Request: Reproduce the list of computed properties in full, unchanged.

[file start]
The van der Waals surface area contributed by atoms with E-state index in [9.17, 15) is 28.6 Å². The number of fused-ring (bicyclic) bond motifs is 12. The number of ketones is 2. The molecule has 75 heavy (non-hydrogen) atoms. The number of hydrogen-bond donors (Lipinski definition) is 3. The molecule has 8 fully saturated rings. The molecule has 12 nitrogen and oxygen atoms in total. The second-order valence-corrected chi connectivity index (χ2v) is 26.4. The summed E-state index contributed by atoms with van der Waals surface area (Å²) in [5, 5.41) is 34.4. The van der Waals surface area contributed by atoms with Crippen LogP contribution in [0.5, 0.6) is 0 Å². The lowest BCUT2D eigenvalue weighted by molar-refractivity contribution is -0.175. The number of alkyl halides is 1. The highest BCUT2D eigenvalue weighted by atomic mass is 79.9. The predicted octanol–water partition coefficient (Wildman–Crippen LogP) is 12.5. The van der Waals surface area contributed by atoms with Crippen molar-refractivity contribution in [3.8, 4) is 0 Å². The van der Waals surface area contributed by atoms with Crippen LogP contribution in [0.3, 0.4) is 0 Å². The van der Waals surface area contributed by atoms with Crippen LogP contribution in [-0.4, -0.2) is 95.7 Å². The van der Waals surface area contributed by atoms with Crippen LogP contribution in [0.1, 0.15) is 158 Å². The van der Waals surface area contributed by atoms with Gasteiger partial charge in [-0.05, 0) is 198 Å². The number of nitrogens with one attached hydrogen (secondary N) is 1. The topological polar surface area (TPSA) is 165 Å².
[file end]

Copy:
The van der Waals surface area contributed by atoms with E-state index in [9.17, 15) is 28.6 Å². The number of fused-ring (bicyclic) bond motifs is 12. The number of ketones is 2. The molecule has 75 heavy (non-hydrogen) atoms. The number of hydrogen-bond donors (Lipinski definition) is 3. The molecule has 8 fully saturated rings. The molecule has 12 nitrogen and oxygen atoms in total. The second-order valence-corrected chi connectivity index (χ2v) is 26.4. The summed E-state index contributed by atoms with van der Waals surface area (Å²) in [5, 5.41) is 34.4. The van der Waals surface area contributed by atoms with Crippen LogP contribution in [0.5, 0.6) is 0 Å². The lowest BCUT2D eigenvalue weighted by molar-refractivity contribution is -0.175. The number of alkyl halides is 1. The highest BCUT2D eigenvalue weighted by atomic mass is 79.9. The predicted octanol–water partition coefficient (Wildman–Crippen LogP) is 12.5. The van der Waals surface area contributed by atoms with Crippen molar-refractivity contribution in [3.8, 4) is 0 Å². The van der Waals surface area contributed by atoms with Crippen LogP contribution in [0.3, 0.4) is 0 Å². The van der Waals surface area contributed by atoms with Crippen LogP contribution in [-0.4, -0.2) is 95.7 Å². The van der Waals surface area contributed by atoms with Crippen LogP contribution in [0.1, 0.15) is 158 Å². The van der Waals surface area contributed by atoms with Gasteiger partial charge in [-0.05, 0) is 198 Å². The number of nitrogens with one attached hydrogen (secondary N) is 1. The topological polar surface area (TPSA) is 165 Å².